|The Miraculous veil, the volcano and our "Santuzza"|
"The veil was and is for the people of Catania a victorious flag against the most serious dangers threatening the city, such as devastation of Etna's lava." So wrote Sciuto Patti in the early twentieth century about the veil of Sant'Agata, patron saint of Catania.
The veil is a sheet of silk about four meters long, and it is now kept in a precious reliquary. The veil is red-brown in colour, the king worn by the virgins in the early days of European Christianity, the "velum flammeum".
The young Agatha, affectionately called the "Santuzza" by his Catanians, was martyred in 251 CE. According to tradition Agata’s veil remained intact even while she was placed on hot coals, and it is said that since the year 253 the relic has rebuffed Etna's lava.
There have been at least ten eruptions of our volcano whereby the prodigious veil intervened to defend the Etna’s folks (in 253, 1169, 1239, 1408, 1444, 1536, 1567, 1635, 1886 and 2001).
On all these occasions were reported episodes in which the faithful went and, thanks to the miraculous veil, managed to stop the lava flow, saving homes and villages threatened by the fire of the volcano.
The famous volcanologist Giuseppe Recupero mentions the founding of the village of Sant'Agata Li Battiati, a few kilometers from Catania, right after one of these extraordinary events.
The veil is kept, along with other relics of the Saint, inside the Cathedral of Catania, and in just a few days the city will again be celebrating its Agata.
The celebrations, which involve all the inhabitants of Catania since five centuries, begin on the morning of February the 3rd with a parade of "Candelore" and the old Senate Carriage. In the evening a great fireworks show is organized in Piazza Duomo, usually accompanied by a classical music concert.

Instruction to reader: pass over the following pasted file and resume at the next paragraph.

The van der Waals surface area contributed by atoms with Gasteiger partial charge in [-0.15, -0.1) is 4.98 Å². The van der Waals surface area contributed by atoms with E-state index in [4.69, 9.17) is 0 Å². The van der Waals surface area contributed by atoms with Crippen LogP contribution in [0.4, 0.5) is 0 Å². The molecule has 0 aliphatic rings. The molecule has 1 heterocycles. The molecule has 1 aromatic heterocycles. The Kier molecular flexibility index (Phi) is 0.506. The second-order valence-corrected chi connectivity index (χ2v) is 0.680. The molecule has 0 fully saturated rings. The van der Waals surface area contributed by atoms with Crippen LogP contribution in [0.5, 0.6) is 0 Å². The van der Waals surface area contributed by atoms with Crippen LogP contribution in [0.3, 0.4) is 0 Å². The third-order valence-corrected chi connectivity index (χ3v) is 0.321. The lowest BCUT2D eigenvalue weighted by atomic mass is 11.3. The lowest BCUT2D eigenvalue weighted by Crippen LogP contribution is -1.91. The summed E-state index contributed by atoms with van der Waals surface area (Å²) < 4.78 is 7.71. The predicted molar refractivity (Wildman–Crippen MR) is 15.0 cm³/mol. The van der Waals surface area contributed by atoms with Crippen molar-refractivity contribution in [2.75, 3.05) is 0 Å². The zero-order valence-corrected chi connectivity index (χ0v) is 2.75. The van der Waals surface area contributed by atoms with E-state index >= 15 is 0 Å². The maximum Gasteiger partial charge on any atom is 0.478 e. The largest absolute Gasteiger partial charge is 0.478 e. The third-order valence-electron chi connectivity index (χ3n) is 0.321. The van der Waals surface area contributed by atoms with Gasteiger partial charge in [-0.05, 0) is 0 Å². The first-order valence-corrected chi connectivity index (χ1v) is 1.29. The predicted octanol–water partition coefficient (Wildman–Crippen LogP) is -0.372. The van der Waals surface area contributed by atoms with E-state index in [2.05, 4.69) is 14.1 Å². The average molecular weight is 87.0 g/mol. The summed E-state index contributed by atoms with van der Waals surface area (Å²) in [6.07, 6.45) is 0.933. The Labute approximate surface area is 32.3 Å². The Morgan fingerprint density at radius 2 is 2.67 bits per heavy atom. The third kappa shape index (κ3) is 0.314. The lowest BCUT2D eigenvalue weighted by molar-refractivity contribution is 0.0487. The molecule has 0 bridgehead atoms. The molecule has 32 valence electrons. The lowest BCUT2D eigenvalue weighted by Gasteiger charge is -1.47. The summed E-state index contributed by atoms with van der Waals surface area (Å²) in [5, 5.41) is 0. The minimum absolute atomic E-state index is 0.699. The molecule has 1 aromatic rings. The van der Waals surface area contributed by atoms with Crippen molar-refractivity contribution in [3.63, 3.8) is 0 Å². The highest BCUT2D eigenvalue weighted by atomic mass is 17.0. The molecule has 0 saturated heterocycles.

On the following day, February 4th, after a long wait, the citizens finally see their Saint again, represented by a reliquary bust adorned with jewels, gold and precious stones.
The bust is carried for two days on a silver Fercolo, the "vara", through the poor and rich neighborhoods of the city, pulled by "devoti" of the Saint who wear white tunics, the "sacco".
Agata then starts the so-called tour of outer town (a route outside the ancient walls of the city) surrounded by devotees waving white handkerchiefs.
This part of the procession involves the humblest neighborhoods becoming particularly impressive: lit balconies and votive shrines, open homes improvising grilled meat for all participants in the festivities, and of course red drapes-adorned with an "A" for Agata festooned everywhere.
On the 5th of February devotees carry their "Santuzza" through the old town center all night. The tour ends with the "ascent of San Giuliano," whereby the Fercolo is pulled up one of the steepest streets of the city to finally reach the Church of San Benedetto, in via Crociferi. Here, every year, the songs, cries and prayers of “devoti” and citizens cease in order to hear the angelic choir of the nuns, who, on this occasion only, leave the cloister to pay homage to the Saint and say goodbye before her return to the Cathedral.
This celebration, so ancient and resonant, is also known for its baroque features, Catania is, is in fact one of the best example of Baroque architecture and style in Sicily, exhibited by the "Candelore", among other things.
Throughout the tour in fact the "vara" is preceded by 11 huge candles lit and adorned with flowers, decorated mostly in Baroque style (but also Gothic and Rococo), representing the corporations of traditional crafts.
The Candelore, embellished with banners and ex voto and followed by their marching bands, are carried on the shoulders by representatives of the guilds. They seem to dance in their movements , this is the famous "annacata".
The festival of St. Agatha, at the foot of Etna, has attracted many tourists in recent years and is increasingly followed by Italians living abroad, only a few other festivals in the world can compare to it, in terms of scale and devotion.
The people of Catania forget their occupations for these three days, and when it’s time to greet their Saint at the end of the celebrations, they will already be thinking at the next joyful encounter.
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